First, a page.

Beauty awakens the soul to act
Our experience of art is invariably personal, and undoubtedly subjective. How we process a painting, sculpture or film is dependent on myriad factors from our own past and present, and includes elements of prior knowledge and experience of language, images and sound.
I would like to use this post to explore my experience of the Paolo Sorrentino film La Grande Bellezza (The Great Beauty), which I saw recently as part of an Italian Film Festival. I have no intention of providing an exhaustive synopsis, but will recommend the film to lovers of Italian art and culture, and to aesthetes in general. The film may also be of particular interest to writers, as the main character is a writer, who having had success with a single novel early in his career, has spent most of his life as a columnist and socialite living among Roman high society.
The film allows us to experience the peculiar existence of Jep Gambardella, who is portrayed wonderfully by Toni Servillo. Jep is revered as a writer and influential social figure in Rome, yet in much of what he does, there is an undeniable sense of his being an isolated observer. The most honest conversations he seems to have are with his foreign housemaid, and his dwarf editor. In my own experience as a writer - in this case a blogger on art historical subjects - I found this detached and reflective aspect of the main character's experiences quite resonant.
Revealed in a series of flashbacks scattered throughout the film, Jep reflects on a formative experience from his youth - when at age 18 he was captivated by a woman named Elisa. In a beautifully filmed scene, shot on a clifftop near a lighthouse, Elisa reveals The Great Beauty of her topless form to young Jep. This seemed the most pivotal scene of the film - with the young writer's witnessing of Elisa's physical beauty, and the experience of her kiss, we understand that The Great Beauty is Jep's muse.
Despite this magical encounter, we learn that Elisa had ended up settling with another man, though in a diary entry (discovered by Elisa's husband after her death), we learn that Jep was the only man she had ever loved. This bittersweet revelation was delivered to Jep at 65 years of age, almost 50 years after that formative experience near the lighthouse.
The film is littered with many scenes highlighting the beauty of Italy, and Rome. One particularly memorable sequence shows Jep and his ailing girlfriend being taken on a tour of private palatial properties in Rome. These scenes reveal beautiful artworks to Jep and his friend, contrasting the immortal quality of the beauty in art with the more transient and fragile beauty present in the human form.
Making a cameo in one of these palaces was none other than Raphael's La Fornarina, which the credits reveal had been loaned from the Galleria Nazionale in Rome. I found the inclusion of this portrait quite touching. As the core of the film is about the writer's muse being an elusive beauty which served as a wellspring for his talent - La Fornarina represents a similar force in Raphael's short yet tumultuous life.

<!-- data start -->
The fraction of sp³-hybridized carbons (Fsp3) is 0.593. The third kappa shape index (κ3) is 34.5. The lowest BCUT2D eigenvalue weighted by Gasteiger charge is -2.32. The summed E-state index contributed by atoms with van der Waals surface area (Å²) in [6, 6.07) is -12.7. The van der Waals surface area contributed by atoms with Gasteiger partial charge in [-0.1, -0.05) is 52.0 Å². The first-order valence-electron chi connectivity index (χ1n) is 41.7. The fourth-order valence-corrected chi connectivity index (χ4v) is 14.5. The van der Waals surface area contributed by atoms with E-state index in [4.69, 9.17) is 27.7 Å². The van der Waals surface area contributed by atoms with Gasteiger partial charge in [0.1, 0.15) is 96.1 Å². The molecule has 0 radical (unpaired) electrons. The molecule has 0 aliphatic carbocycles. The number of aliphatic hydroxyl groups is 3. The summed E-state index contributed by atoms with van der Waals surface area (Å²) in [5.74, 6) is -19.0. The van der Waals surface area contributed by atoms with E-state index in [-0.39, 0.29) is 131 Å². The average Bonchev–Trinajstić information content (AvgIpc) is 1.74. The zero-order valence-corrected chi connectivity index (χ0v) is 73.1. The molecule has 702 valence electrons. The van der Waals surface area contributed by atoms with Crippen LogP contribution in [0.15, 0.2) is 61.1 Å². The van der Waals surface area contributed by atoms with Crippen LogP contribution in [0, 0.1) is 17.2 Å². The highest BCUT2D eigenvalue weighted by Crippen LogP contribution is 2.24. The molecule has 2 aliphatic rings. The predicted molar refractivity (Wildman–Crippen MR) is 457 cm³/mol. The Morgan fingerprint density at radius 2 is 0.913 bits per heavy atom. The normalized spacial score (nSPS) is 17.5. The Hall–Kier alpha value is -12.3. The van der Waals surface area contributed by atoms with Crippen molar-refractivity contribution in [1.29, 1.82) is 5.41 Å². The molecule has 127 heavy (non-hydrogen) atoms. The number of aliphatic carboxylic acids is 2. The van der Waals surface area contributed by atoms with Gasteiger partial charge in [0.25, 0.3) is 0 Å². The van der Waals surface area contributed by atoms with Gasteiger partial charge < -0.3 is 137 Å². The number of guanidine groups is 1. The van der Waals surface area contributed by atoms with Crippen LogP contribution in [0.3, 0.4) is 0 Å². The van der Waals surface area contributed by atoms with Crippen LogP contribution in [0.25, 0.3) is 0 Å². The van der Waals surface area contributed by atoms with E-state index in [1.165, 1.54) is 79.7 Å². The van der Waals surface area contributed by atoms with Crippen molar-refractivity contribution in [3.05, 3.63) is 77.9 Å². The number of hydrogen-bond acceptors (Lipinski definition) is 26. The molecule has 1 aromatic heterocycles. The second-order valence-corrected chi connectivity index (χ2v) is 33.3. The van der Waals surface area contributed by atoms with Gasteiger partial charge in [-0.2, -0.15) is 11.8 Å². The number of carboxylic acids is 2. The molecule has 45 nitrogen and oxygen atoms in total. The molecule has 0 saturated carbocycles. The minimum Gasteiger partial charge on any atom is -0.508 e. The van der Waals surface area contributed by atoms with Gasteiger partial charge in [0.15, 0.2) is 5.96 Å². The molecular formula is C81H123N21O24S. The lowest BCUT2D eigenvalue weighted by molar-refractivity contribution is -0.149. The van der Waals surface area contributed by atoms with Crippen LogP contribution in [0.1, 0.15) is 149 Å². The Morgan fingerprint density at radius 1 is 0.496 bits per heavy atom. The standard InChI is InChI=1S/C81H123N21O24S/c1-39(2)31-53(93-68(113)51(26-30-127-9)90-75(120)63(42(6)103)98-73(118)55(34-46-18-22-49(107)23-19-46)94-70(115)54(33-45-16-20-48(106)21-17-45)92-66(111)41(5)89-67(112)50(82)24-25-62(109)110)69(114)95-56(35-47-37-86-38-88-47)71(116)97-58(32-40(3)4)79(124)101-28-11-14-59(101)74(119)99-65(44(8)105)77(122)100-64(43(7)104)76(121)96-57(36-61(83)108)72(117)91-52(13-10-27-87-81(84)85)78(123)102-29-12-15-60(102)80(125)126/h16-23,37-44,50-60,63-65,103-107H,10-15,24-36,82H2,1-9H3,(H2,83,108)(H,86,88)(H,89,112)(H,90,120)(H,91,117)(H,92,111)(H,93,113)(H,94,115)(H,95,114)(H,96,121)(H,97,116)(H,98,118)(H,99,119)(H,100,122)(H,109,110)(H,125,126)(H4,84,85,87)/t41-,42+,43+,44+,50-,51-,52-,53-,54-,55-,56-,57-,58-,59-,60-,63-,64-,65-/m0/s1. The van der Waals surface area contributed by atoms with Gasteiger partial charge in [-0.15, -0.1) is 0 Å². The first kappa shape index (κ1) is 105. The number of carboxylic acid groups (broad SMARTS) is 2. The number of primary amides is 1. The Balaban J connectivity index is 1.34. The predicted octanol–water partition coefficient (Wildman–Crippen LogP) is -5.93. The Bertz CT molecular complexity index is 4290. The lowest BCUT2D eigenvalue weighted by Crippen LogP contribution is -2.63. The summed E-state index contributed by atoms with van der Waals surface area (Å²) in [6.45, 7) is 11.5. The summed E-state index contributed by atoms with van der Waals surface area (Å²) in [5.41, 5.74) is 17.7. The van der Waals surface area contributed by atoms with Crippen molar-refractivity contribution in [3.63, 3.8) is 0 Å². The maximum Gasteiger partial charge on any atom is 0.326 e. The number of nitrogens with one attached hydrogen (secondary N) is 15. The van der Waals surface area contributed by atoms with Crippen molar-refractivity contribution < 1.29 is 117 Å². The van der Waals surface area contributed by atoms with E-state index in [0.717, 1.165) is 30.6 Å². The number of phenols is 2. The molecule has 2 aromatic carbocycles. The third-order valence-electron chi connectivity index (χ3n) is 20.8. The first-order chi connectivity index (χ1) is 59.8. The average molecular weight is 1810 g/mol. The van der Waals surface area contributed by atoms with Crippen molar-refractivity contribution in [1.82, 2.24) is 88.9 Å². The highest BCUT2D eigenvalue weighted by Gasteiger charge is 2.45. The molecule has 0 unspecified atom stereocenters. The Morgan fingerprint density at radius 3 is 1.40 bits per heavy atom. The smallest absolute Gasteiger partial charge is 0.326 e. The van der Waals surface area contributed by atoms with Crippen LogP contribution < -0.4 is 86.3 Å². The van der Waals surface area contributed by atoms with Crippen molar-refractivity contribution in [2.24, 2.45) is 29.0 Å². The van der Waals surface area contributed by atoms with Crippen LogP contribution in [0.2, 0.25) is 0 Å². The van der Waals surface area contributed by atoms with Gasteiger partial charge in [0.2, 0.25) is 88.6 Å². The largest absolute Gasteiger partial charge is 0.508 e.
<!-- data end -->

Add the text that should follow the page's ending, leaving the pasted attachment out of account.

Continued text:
The portrait is believed to depict Raphael's mistress, Margerita Luti, and is commonly called La Fornarina or "The Baker's daughter" on account of Vasari's description of her as the daughter of a baker from Siena. Although actual documentary evidence of Margerita Luti is scant, it is popularly believed that she was Raphael's muse and mistress. Her likeness appears in pivotal works completed during Raphael's Roman phase, including the Sistine Madonna (now in Dresden) and La Donna Velata (The Veiled Beauty), now at the Pitti Palace in Florence.
La Fornarina, The Sistine Madonna and La Donna Velata are 3 famous Raphael works believed to depict his mistress and muse Margerita Luti.
Luti may have been Raphael's mistress, but she could never completely be a part of the artist's life as he was officially betrothed to the niece of Cardinal Bernardo Dovizi of Bibbiena. In this sense, the parallels with the writer in La Grande Bellezza and Raphael are interesting to contemplate. One can only wonder at the director's intention for including this work in this sequence in a film about love and creative inspiration. Given my own past experience, and knowledge about Raphael, my reception of this sequence in the film was invariably skewed in this particular, and admittedly subjective direction.
I would be curious to hear from others who have seen this film and how they interpreted this sequence.
Stay tuned to 3PP in the near future for a complete case study on the astoundingly beautiful La Fornarina, which reveals surprising details about the painting's provenance and distinctive "signed" armband.
IMDB entry for La Grande Bellezza - includes trailer, synopsis, reviews link
Vasari's Life of Raphael - searchable pdf of DeVere translation of 1568/9 Edition link
Images from La Grande Bellezza by Gianni Forito, sourced from Mongrel media website link
Raphael images sourced from wikimedia.com
The author would like to thank the delightful Leanne for her charming company during this sublime experience Xx